When they face their fears, they'll find the path to love.
No one goes to Wildwood Manor—a hulking stone house on a hill outside town. Legend has it crazy old man Wildwood owes his life to the magical water of the spring at the back of the property. Celia Landry needs that water to save her mother, and she'll brave anything to get it.
Turner Wildwood, the son of the house's eccentric builder, is growing as reclusive as his father. When Celia turns up at his door, he's drawn by her beauty and bravery. Wary of strangers, he doesn't reveal his identity, but agrees to her request. When she returns to Wildwood in wake of personal tragedy, he's waiting there with a stunning change in his heart. He knows he should tell her the truth, but he doesn't want to ruin their budding friendship.
Celia's curiosity leads her to part of the frightening answers hidden behind Wildwood's doors, but her own troubled past may lead Turner into danger neither of them suspected.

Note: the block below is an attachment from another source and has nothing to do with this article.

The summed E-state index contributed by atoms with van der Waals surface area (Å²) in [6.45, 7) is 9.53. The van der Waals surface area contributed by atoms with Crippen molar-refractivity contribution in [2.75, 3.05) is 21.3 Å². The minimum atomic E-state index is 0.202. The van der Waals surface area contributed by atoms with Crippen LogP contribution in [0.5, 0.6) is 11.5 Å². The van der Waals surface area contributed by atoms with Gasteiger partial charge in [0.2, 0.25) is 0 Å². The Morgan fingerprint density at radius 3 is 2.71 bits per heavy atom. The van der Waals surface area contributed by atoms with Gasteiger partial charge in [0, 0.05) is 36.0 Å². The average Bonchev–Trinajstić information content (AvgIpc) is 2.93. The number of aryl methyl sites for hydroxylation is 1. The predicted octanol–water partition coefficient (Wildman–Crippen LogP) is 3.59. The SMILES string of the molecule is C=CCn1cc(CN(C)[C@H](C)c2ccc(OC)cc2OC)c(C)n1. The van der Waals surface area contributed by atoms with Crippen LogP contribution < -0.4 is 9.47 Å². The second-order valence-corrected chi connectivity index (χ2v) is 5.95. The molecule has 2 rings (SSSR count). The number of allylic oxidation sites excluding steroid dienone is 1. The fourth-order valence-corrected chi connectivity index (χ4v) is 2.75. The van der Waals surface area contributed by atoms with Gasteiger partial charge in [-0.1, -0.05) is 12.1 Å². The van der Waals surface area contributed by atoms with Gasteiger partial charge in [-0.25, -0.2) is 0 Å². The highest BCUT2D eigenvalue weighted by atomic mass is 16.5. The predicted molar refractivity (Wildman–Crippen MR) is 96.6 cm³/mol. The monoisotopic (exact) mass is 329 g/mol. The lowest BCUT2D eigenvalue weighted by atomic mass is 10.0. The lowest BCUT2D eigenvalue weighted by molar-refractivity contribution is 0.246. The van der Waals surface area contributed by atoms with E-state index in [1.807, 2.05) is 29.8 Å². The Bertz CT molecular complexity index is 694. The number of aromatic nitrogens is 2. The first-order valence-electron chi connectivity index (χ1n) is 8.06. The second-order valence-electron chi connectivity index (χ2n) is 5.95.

"Would you like to dance?" Mischief sparkled in his blue eyes. "This is one of my favorite songs. Despite my almost solitary upbringing, dance was part of my education."
She felt heat scorch her cheeks. "Not part of mine, I'm afraid."
"I'll teach you." He faced her, putting one hand on her waist and taking her hand in his. "Do the opposite of what I do. I'll count."
He counted in fours, moving in time with the music. Celia stumbled, but after a few moments, she caught on. Turner led her around the room as they spun in circles. She laughed, forgetting her worries. It wasn't a ball and they were both in their nightclothes, but it was as elegant a dance as she could hope for.